Here it is, friends: the beginning of the end (of 2017). I have six books (including this one) to get through and then I’ve got the 2017 recap to get done. If I can keep my head down and power through, I’ll be able to post the recap before September, and therefore be better than I was last year.
The last six books of 2017 were also all library books. This title was on the “new and notable non-fiction” shelf, and I’ll be very honest: when I read the subtitle (“The Psychiatrist, The Mad Bomber, and The Invention of Criminal Profiling”), I picked up the book and checked to see if there were any references to Hannibal Lecter or Thomas Harris in the index.
Reader, there were.
The plot – such as it is, for a non-fiction book – covers the story of the Mad Bomber in New York City. Beginning in 1940 and continuing over the course of 16 years, the Bomber planted pipe bombs all over the city, mostly focusing in movie theaters, train and bus stations, and Radio City Music Hall. The police force struggled to determine the culprit – not only were forensics still fairly primitive compared to today, but the Bomber was extremely careful with his fingerprints. The Bomber would either write letters to the newspaper or the police station, I can’t remember which, but the police were aware that the bombs were placed in retaliation against Con Edison, a huge electricity public utility in New York State.
Around 1956, New York Police Capt. Howard Finney decided to visit a psychiatrist, Dr. James A. Brussel, who was the deputy commissioner of the New York State Dept. of Mental Hygiene. On a whim, Capt. Finney asked Dr. Brussel to try and give a psychoanalysis of the Mad Bomber.
This had never been done before. Psychiatrists would only analyze people in their presence. So, based on what evidence Capt. Finney could give Dr. Brussel, the doctor created the first criminal profile.
In addition to the anger the Bomber felt toward Con Edison, Dr. Brussel gave the following additional insight:
Male, as historically most bombers were male. Well proportioned and of average build, based on studies of hospitalized mental patients. Forty to fifty years old, as paranoia develops slowly. Precise, neat and tidy, based on his letters and the workmanship of his bombs. An exemplary employee, on time and well-behaved. A Slav, because bombs were favored in Middle Europe. A Catholic, because most Slavs were Catholic. Courteous but not friendly.
Has a good education but probably not college. Foreign-born or living in a community of the foreign-born – the formal tone and old-fashioned phrasing of the letters sounded to Brussel as if they had been written or thought out in a foreign language and then translated into English. Based on the rounded letter “w’s” of the handwriting, believed to represent breasts, and the slashing and stuffing of theater seats, Brussel thought something about sex was troubling the bomber, possible an oedipus complex – loving his mother and hating his father and other authority figures.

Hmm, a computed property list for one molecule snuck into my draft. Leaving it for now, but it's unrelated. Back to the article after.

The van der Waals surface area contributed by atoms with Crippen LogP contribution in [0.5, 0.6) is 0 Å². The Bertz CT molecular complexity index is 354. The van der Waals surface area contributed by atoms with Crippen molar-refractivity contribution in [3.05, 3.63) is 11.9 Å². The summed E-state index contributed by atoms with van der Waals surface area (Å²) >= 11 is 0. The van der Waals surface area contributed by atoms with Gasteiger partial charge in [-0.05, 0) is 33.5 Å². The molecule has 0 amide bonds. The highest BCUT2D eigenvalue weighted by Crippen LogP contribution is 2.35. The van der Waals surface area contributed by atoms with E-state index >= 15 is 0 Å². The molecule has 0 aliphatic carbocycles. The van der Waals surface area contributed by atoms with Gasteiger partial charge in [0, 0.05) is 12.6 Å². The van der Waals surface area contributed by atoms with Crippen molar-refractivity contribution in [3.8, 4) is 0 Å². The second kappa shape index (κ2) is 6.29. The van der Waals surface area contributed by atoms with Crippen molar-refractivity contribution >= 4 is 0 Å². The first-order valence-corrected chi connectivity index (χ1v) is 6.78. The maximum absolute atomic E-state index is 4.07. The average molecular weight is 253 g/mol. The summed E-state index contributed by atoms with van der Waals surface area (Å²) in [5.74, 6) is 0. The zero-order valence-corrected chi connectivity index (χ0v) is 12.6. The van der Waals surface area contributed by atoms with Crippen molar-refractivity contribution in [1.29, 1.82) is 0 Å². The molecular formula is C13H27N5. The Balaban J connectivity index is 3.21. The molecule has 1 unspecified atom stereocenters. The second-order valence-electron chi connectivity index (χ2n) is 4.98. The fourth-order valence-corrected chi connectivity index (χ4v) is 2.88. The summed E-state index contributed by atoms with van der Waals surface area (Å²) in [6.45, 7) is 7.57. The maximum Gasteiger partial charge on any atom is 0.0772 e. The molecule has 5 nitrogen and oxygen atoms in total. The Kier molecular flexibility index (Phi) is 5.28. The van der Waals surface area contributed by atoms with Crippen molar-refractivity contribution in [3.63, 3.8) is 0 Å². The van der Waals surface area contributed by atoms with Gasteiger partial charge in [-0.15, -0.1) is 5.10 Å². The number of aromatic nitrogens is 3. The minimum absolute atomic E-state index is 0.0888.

A loner, no friends, little interest in women, possibly a virgin. Unmarried, perhaps living with an older female relative. Probably lives in Connecticut, as Connecticut has high concentrations of Slavs, and many of the bomber’s letters were posted in Westchester County, midway between Connecticut and New York City. [Wikipedia page (https://en.wikipedia.org/wiki/George_Metesky)]
And as Capt. Finney was leaving with the profile, Dr. Brussel added this:
In the parting moment Dr. Brussel closed his eyes. An image of the bomber came to him with cinematic clarity. He wore outdated clothes since his contempt for others would prevent him from holding steady jobs. His attire was old-fashioned, but clean and meticulous. It would be prim, perhaps with an enveloping, protective aspect.
“Captain, one more thing. When you catch him,” Dr. Brussel said, “and I have no doubt you will, he’ll be wearing a double-breasted suit.”
Dr. Brussel added, “And it will be buttoned.” [p. 107-108]
From there, Capt. Finney went to Seymour Berkson, the publisher of the New York Journal-American, and published a letter to the Mad Bomber, asking him to give himself up.
AN OPEN LETTER
To The Mad Bomber
(Prepared in Co-operation with the Police Dept.)
Give yourself up.
For your own welfare and for that of the community, the time has come for you to reveal your identity.